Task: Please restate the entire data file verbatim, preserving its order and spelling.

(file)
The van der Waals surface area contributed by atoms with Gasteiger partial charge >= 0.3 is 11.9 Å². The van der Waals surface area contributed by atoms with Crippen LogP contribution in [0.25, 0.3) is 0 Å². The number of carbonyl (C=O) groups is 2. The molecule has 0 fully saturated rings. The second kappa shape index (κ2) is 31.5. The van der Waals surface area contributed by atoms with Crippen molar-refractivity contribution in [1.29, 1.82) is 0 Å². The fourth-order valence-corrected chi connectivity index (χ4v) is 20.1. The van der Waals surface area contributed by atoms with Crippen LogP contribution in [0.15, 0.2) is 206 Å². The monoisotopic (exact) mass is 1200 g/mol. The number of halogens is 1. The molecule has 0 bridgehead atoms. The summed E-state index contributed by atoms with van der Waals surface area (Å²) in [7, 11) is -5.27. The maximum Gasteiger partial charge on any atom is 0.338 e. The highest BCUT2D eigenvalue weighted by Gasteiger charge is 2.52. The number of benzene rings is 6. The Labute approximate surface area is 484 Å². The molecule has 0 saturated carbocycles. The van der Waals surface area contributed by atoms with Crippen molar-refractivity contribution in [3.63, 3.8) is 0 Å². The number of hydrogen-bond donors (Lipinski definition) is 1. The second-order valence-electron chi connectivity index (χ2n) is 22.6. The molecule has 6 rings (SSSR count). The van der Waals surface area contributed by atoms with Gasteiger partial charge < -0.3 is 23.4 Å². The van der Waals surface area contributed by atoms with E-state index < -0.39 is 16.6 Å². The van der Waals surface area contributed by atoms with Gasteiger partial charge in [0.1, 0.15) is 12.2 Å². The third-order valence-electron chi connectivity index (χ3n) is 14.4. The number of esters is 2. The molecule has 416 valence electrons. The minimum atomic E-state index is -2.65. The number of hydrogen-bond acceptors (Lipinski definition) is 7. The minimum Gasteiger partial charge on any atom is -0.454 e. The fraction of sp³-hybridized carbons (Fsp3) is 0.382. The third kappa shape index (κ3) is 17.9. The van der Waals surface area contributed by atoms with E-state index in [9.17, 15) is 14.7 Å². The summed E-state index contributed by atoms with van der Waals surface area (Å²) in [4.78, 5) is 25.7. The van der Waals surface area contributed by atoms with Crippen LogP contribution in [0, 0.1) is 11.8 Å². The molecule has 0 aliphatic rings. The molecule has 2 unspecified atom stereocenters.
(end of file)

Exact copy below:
The van der Waals surface area contributed by atoms with Gasteiger partial charge >= 0.3 is 11.9 Å². The van der Waals surface area contributed by atoms with Crippen LogP contribution in [0.25, 0.3) is 0 Å². The number of carbonyl (C=O) groups is 2. The molecule has 0 fully saturated rings. The second kappa shape index (κ2) is 31.5. The van der Waals surface area contributed by atoms with Crippen molar-refractivity contribution in [1.29, 1.82) is 0 Å². The fourth-order valence-corrected chi connectivity index (χ4v) is 20.1. The van der Waals surface area contributed by atoms with Crippen LogP contribution in [0.15, 0.2) is 206 Å². The monoisotopic (exact) mass is 1200 g/mol. The number of halogens is 1. The molecule has 0 bridgehead atoms. The summed E-state index contributed by atoms with van der Waals surface area (Å²) in [7, 11) is -5.27. The maximum Gasteiger partial charge on any atom is 0.338 e. The highest BCUT2D eigenvalue weighted by Gasteiger charge is 2.52. The number of benzene rings is 6. The Labute approximate surface area is 484 Å². The molecule has 0 saturated carbocycles. The van der Waals surface area contributed by atoms with Crippen molar-refractivity contribution in [3.63, 3.8) is 0 Å². The number of hydrogen-bond donors (Lipinski definition) is 1. The second-order valence-electron chi connectivity index (χ2n) is 22.6. The molecule has 6 rings (SSSR count). The van der Waals surface area contributed by atoms with Gasteiger partial charge < -0.3 is 23.4 Å². The van der Waals surface area contributed by atoms with E-state index < -0.39 is 16.6 Å². The van der Waals surface area contributed by atoms with Gasteiger partial charge in [0.1, 0.15) is 12.2 Å². The third-order valence-electron chi connectivity index (χ3n) is 14.4. The number of esters is 2. The molecule has 416 valence electrons. The minimum atomic E-state index is -2.65. The number of hydrogen-bond acceptors (Lipinski definition) is 7. The minimum Gasteiger partial charge on any atom is -0.454 e. The fraction of sp³-hybridized carbons (Fsp3) is 0.382. The third kappa shape index (κ3) is 17.9. The van der Waals surface area contributed by atoms with E-state index in [9.17, 15) is 14.7 Å². The summed E-state index contributed by atoms with van der Waals surface area (Å²) in [4.78, 5) is 25.7. The van der Waals surface area contributed by atoms with Crippen LogP contribution in [0, 0.1) is 11.8 Å². The molecule has 0 aliphatic rings. The molecule has 2 unspecified atom stereocenters.